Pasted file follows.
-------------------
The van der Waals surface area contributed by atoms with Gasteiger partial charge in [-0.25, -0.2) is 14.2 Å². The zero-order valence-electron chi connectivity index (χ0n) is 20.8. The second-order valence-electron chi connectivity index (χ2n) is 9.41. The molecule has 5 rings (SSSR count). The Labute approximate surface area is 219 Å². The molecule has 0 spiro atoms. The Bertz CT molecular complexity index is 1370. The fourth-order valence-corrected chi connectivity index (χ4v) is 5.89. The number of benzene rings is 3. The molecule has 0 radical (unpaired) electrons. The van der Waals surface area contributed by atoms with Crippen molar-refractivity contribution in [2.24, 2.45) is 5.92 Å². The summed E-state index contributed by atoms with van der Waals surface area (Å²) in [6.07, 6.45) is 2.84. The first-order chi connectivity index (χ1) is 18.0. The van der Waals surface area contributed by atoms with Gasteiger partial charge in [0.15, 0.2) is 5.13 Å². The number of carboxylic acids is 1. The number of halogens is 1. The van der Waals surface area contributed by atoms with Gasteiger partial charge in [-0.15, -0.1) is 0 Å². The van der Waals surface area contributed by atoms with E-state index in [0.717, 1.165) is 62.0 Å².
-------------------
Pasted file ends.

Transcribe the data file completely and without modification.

The van der Waals surface area contributed by atoms with Gasteiger partial charge in [-0.25, -0.2) is 14.2 Å². The zero-order valence-electron chi connectivity index (χ0n) is 20.8. The second-order valence-electron chi connectivity index (χ2n) is 9.41. The molecule has 5 rings (SSSR count). The Labute approximate surface area is 219 Å². The molecule has 0 spiro atoms. The Bertz CT molecular complexity index is 1370. The fourth-order valence-corrected chi connectivity index (χ4v) is 5.89. The number of benzene rings is 3. The molecule has 0 radical (unpaired) electrons. The van der Waals surface area contributed by atoms with Crippen molar-refractivity contribution in [2.24, 2.45) is 5.92 Å². The summed E-state index contributed by atoms with van der Waals surface area (Å²) in [6.07, 6.45) is 2.84. The first-order chi connectivity index (χ1) is 18.0. The van der Waals surface area contributed by atoms with Gasteiger partial charge in [0.15, 0.2) is 5.13 Å². The number of carboxylic acids is 1. The number of halogens is 1. The van der Waals surface area contributed by atoms with Gasteiger partial charge in [-0.15, -0.1) is 0 Å². The van der Waals surface area contributed by atoms with E-state index in [0.717, 1.165) is 62.0 Å².